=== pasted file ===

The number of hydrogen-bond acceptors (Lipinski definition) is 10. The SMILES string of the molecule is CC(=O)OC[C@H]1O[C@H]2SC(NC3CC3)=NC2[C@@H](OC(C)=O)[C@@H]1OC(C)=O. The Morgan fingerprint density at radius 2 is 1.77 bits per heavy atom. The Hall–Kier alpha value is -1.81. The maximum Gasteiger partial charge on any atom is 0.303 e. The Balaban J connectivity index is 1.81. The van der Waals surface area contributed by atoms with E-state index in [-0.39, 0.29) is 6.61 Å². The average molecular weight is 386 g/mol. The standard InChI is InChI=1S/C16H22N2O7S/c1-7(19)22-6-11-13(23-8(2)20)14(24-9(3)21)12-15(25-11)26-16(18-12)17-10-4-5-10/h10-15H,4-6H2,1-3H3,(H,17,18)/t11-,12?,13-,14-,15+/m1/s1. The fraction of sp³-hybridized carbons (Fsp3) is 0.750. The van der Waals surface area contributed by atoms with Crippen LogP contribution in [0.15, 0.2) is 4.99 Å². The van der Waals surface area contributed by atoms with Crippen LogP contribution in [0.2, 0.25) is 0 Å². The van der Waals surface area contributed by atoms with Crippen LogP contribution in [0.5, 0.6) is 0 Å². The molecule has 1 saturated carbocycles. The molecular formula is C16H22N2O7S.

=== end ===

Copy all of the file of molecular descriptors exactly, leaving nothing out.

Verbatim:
The number of hydrogen-bond acceptors (Lipinski definition) is 10. The SMILES string of the molecule is CC(=O)OC[C@H]1O[C@H]2SC(NC3CC3)=NC2[C@@H](OC(C)=O)[C@@H]1OC(C)=O. The Morgan fingerprint density at radius 2 is 1.77 bits per heavy atom. The Hall–Kier alpha value is -1.81. The maximum Gasteiger partial charge on any atom is 0.303 e. The Balaban J connectivity index is 1.81. The van der Waals surface area contributed by atoms with E-state index in [-0.39, 0.29) is 6.61 Å². The average molecular weight is 386 g/mol. The standard InChI is InChI=1S/C16H22N2O7S/c1-7(19)22-6-11-13(23-8(2)20)14(24-9(3)21)12-15(25-11)26-16(18-12)17-10-4-5-10/h10-15H,4-6H2,1-3H3,(H,17,18)/t11-,12?,13-,14-,15+/m1/s1. The fraction of sp³-hybridized carbons (Fsp3) is 0.750. The van der Waals surface area contributed by atoms with Crippen LogP contribution in [0.15, 0.2) is 4.99 Å². The van der Waals surface area contributed by atoms with Crippen LogP contribution in [0.2, 0.25) is 0 Å². The van der Waals surface area contributed by atoms with Crippen LogP contribution in [0.5, 0.6) is 0 Å². The molecule has 1 saturated carbocycles. The molecular formula is C16H22N2O7S.